The Pongs: Jolene, Joanne, Cheryl, and Wai Leung

When the fire of faith is added to that drive, it becomes an evangelizing experience, both for those who are approached as well as for those who ask in the cause of the Gospel. What impresses me also is the way in which some of the young awaken to the experience of volunteerism and to a lived faith. That is, based on their association with people of faith, they either make an existing initiative their own or organize one themselves. In Joanne’s case, she discovered, met, God in a new and personal way through the sisters she worked with. Because of her upbringing, she already valued the Gospel and she recognized lives of faith when she encountered them, but her experience of the Church’s faith was now real to her and her choice of the Church’s values was her own.

When it comes to us, her witness causes us to ask ourselves if we couldn’t be doing more than we are. At the very least, could we add just a little more love and a little less griping to what we already do?

Whatever the immediate consequences of World Youth Day for society or the Church, the utter concreteness of rubbing shoulders with hundreds of thousands of young believers who struggle to make sense of their lives and their faith, plus the chance to share for a couple of hours the same turf as the Pastor of their universal Church, cannot but trigger within individual young people a desire to take something of that back into their utterly concrete lives. If they can plug into the sacramental life of the Church, the “source and summit of Christian life,” their faith-in-practice will connect them also with all believers in a grace-filled way. Their spiritual expression may not be the exact replica of their parents’ faith-life in all its particulars, but it will be authentically Catholic and transformative because they will be in a vibrant relationship with Jesus Christ, the Way, the Truth, and the Life.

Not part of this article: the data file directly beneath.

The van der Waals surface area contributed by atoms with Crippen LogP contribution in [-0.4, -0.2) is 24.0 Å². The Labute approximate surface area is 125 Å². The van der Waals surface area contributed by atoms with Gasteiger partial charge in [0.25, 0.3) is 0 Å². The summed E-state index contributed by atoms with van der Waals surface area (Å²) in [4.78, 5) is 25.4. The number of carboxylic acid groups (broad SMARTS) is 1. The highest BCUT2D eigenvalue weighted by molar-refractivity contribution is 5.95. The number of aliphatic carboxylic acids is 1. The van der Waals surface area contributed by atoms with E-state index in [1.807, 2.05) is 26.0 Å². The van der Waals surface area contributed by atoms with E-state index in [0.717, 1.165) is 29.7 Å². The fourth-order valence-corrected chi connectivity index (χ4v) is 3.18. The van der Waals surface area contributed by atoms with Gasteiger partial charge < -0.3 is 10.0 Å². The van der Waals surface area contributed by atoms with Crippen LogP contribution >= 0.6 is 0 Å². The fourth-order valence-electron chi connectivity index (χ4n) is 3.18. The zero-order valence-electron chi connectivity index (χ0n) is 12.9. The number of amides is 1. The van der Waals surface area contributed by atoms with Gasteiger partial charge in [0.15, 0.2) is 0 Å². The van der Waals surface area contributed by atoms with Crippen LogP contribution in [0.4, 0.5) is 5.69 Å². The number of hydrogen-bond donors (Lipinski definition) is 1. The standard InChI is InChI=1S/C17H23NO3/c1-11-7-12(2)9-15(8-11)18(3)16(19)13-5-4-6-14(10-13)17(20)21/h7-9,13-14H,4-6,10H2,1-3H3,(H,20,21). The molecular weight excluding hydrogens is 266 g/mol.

I offer you this prayer of Blessed James Alberione, SSP, so that these days do make a world of difference to them and those they love:
“Faith is a gift of God and the root of every good. O Mary, obtain for them a lively, firm, and active faith, faith that saves and that produces saints, faith in the Church, in the Gospel, and in eternal life. Amen.”
* Reprinted with permission, The NonProfit Times, August 1, 2011.